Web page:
The Digital Operational Resilience Act covers the following areas.

Important note: As of the time of this writing, the EU has not yet delivered full documentation on the DORA regulation and its specific requirements for organizations. Please consult the official EIOPA page for updates.

Information and Communication Technology (ICT) Risk Management

DORA mandates establishing comprehensive risk management frameworks to identify, assess, and mitigate ICT risks. This includes developing policies and procedures tailored to manage unique ICT threats effectively. Covered entities must conduct regular risk assessments, ensuring their risk management frameworks remain effective against emerging threats.

Entities are encouraged to adopt proactive measures, such as threat detection and analysis capabilities. This enhances incident prevention and ensures swift and efficient response mechanisms are in place, minimizing potential disruptions and financial losses.

ICT Third-Party Risk Management

Recognizing the significant role of third-party ICT service providers, DORA insists on rigorous risk management practices for these external partnerships. Entities must conduct thorough due diligence before engaging with third parties, assessing their operational resilience and ensuring they comply with DORA’s standards.

This includes establishing clear contractual arrangements, defining roles and responsibilities, and setting performance and compliance benchmarks. Such measures ensure third-party services do not introduce vulnerabilities into the financial sector.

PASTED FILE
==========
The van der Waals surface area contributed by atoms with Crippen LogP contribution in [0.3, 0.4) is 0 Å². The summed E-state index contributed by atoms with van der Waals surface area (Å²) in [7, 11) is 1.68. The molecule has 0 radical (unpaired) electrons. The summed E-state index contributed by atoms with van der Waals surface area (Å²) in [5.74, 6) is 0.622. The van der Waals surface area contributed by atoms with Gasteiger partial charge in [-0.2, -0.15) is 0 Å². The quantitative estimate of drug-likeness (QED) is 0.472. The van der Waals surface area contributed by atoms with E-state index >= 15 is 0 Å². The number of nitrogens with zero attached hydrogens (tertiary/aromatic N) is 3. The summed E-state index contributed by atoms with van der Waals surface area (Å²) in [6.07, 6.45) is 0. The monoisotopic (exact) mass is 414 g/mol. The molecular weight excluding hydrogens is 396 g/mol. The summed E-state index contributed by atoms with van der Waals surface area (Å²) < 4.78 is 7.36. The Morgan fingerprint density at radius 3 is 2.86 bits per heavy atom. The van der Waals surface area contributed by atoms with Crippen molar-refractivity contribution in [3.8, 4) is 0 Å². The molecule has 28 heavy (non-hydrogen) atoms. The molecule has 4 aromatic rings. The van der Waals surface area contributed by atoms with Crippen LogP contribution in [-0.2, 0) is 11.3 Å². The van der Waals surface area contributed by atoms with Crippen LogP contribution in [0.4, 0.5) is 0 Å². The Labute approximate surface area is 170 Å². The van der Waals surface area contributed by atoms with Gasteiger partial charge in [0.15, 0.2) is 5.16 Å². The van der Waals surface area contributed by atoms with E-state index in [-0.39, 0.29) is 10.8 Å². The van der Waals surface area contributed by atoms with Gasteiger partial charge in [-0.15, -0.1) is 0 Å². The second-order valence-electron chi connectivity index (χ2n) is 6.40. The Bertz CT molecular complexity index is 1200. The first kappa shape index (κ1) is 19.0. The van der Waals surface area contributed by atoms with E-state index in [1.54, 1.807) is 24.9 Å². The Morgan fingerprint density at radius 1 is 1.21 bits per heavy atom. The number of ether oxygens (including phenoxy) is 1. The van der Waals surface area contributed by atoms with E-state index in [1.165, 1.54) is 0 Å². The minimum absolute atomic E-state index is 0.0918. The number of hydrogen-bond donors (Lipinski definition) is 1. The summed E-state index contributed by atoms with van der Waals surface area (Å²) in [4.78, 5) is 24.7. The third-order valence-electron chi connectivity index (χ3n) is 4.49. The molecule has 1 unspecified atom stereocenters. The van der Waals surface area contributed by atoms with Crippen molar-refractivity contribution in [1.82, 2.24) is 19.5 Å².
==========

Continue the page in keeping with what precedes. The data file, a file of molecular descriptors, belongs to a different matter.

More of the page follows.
ICT-Related Incidents

DORA requires financial entities to establish mechanisms for identifying, classifying, and managing ICT-related incidents. This includes setting up an incident reporting framework to ensure timely notification to relevant authorities, facilitating a coordinated response to significant incidents that may impact financial markets.

Entities are also required to document and analyze incidents to identify root causes and implement corrective measures. This continuous learning process enhances the sector’s defensive capabilities over time.

Digital Operational Resilience Testing

To verify the effectiveness of their ICT risk management strategies, entities must conduct regular testing of their digital operational resilience. This includes vulnerability assessments, penetration testing, and scenario-based exercises to simulate real-life cyberattacks and operational disruptions.

These tests help entities identify weaknesses in their defenses and adjust their risk management strategies accordingly. It also ensures that they are prepared to respond effectively to incidents, minimizing potential damage and disruption.

Information Sharing

DORA encourages entities to share information on cyber threats and vulnerabilities within the financial sector. This collaborative approach leverages collective knowledge and experience to enhance the sector’s overall defensive posture, preventing wider systemic impacts from individual incidents.

Participation in information-sharing platforms and adherence to confidentiality protocols are essential under DORA. These facilitate a trust-based environment for collaboration and mutual support.

Oversight of Critical Third-Party Providers